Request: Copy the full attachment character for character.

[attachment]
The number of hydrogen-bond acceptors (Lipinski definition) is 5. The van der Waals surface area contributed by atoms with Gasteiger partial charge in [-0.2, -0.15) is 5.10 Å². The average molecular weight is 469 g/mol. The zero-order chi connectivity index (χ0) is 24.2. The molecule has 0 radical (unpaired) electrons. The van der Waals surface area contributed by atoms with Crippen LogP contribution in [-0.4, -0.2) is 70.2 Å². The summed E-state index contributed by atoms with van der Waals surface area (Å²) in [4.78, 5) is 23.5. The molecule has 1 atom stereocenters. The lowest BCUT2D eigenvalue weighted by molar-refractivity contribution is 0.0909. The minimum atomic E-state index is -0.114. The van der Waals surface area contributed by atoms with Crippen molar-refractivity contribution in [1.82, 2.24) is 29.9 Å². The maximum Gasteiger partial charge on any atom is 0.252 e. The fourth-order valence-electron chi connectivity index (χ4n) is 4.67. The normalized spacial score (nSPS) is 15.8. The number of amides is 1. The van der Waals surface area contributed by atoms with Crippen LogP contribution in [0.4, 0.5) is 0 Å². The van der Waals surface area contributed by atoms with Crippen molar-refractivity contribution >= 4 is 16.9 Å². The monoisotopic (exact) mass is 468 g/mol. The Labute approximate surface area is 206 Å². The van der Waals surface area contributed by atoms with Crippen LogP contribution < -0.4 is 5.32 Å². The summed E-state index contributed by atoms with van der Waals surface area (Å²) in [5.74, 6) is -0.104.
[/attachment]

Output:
The number of hydrogen-bond acceptors (Lipinski definition) is 5. The van der Waals surface area contributed by atoms with Gasteiger partial charge in [-0.2, -0.15) is 5.10 Å². The average molecular weight is 469 g/mol. The zero-order chi connectivity index (χ0) is 24.2. The molecule has 0 radical (unpaired) electrons. The van der Waals surface area contributed by atoms with Crippen LogP contribution in [-0.4, -0.2) is 70.2 Å². The summed E-state index contributed by atoms with van der Waals surface area (Å²) in [4.78, 5) is 23.5. The molecule has 1 atom stereocenters. The lowest BCUT2D eigenvalue weighted by molar-refractivity contribution is 0.0909. The minimum atomic E-state index is -0.114. The van der Waals surface area contributed by atoms with Crippen molar-refractivity contribution in [1.82, 2.24) is 29.9 Å². The maximum Gasteiger partial charge on any atom is 0.252 e. The fourth-order valence-electron chi connectivity index (χ4n) is 4.67. The normalized spacial score (nSPS) is 15.8. The number of amides is 1. The van der Waals surface area contributed by atoms with Crippen LogP contribution in [0.4, 0.5) is 0 Å². The van der Waals surface area contributed by atoms with Crippen molar-refractivity contribution >= 4 is 16.9 Å². The monoisotopic (exact) mass is 468 g/mol. The Labute approximate surface area is 206 Å². The van der Waals surface area contributed by atoms with Crippen LogP contribution < -0.4 is 5.32 Å². The summed E-state index contributed by atoms with van der Waals surface area (Å²) in [5.74, 6) is -0.104.